Conclusion : Our series suggests that the decision to treat operatively is made at the initial assessment. If no surgical indications were present at the initial assessment by the primary care physician, then routine clinical or radiographic follow-up is unnecessary. Our pediatric clavicle fracture pathway will reduce patient radiation exposure and reduce costs incurred by the health care system and patients' families without jeopardizing patient outcomes.

Conclusion (proposition de traduction) : Notre série suggère que la décision de traiter de manière opératoire est prise lors de l'évaluation initiale. Si aucune indication chirurgicale n'était posée lors de l'évaluation initiale par le médecin de premier recours, un suivi clinique ou radiographique de routine est alors inutile.
Notre trajectoire de fracture de la clavicule chez les enfants réduira l'exposition des patients au rayonnement et les coûts supportés par le système de santé et les familles des patients sans compromettre les résultats pour les patients.

Prehospital and Disaster Medicine

Prehospital Invasive Arterial Pressure: Use of a Minimized Flush System.
Karlsson J, Linde J, Svensen C, Gellerfors M. | Prehosp Disaster Med. 2018 Oct;33(5):490-494
DOI: https://doi.org/10.1017/S1049023X18000729
Keywords: DBP diastolic blood pressure; IBP invasive blood pressure; MAP mean arterial pressure; NS normal saline; SBP systolic blood pressure; mIBP minimized flush system IBP; sIBP standard IBP; arterial line; flush; invasive blood pressure; prehospital

Original Research

Introduction : Invasive blood pressure (IBP) monitoring could be of benefit for certain prehospital patient groups such as trauma and cardiac arrest patients. However, there are disadvantages with using conventional IBP devices. These include time to prepare the transducer kit and flush system as well as the addition of long tubing connected to the patient. It has been suggested to simplify the IBP equipment by replacing the continuous flush system with a syringe and a short stopcock.HypothesisIn this study, blood pressures measured by a standard IBP (sIBP) transducer kit with continuous flush was compared to a transducer kit connected to a simplified and minimized flush system IBP (mIBP) using only a syringe.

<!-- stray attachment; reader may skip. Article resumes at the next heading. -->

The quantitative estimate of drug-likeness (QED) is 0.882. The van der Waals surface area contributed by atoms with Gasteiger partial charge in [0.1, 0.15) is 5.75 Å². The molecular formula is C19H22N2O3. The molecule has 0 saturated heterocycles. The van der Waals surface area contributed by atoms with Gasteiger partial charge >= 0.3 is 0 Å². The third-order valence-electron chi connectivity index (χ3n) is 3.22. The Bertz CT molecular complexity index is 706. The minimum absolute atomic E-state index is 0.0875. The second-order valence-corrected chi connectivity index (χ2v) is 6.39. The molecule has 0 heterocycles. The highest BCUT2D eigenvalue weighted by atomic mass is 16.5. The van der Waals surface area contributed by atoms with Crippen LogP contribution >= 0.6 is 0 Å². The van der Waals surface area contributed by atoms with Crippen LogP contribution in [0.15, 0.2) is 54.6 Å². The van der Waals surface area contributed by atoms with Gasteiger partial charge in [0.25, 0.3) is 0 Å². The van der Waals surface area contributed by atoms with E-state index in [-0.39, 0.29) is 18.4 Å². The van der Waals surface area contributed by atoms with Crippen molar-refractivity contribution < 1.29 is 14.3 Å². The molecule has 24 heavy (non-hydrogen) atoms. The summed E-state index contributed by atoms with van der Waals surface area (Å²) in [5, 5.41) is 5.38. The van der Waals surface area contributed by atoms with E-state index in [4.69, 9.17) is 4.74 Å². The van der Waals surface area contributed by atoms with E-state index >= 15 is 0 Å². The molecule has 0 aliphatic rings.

Méthode : A mechanical, experimental model was used to create arterial pressure pulsations. Measurements were made simultaneously using a sIBP and mIBP device, respectively. This was repeated four times using different mean arterial pressure (MAP): 40, 70, 110, and 140mm Hg. For each series, 16 measurements were taken during 20 minutes. Data were analyzed using Bland-Altman plots. Measurement error greater than five percent was regarded as clinically significant.

Résultats : Mean bias and standard deviation (SD) for systolic blood pressure (SBP), diastolic blood pressure (DBP), and MAP was -3.05 (SD = 2.07), 0.2 (SD = 0.48), and -0.3 (SD = 0.55) mmHg, respectively. Bland-Altman plots revealed that the bias and SD for systolic pressures was mainly due to an increased under-estimation of pressures in lower ranges. All MAP and 98.4% of diastolic pressure measurements had an error of less than five percent. Systolic pressures in the MAP 40 series all had an error of greater than five percent. All other systolic pressures had an error of less than five percent.

Conclusion : Thus, IBP with the mIBP flush system provides accurate measurement of MAP and DBP in a wide range of physiological pressures. For SBP, there was a tendency to under-estimate pressures, with larger error in lower pressures. Implementation of a simplified flush system could allow further development and potentially simplify the use of IBP for prehospital critical care teams.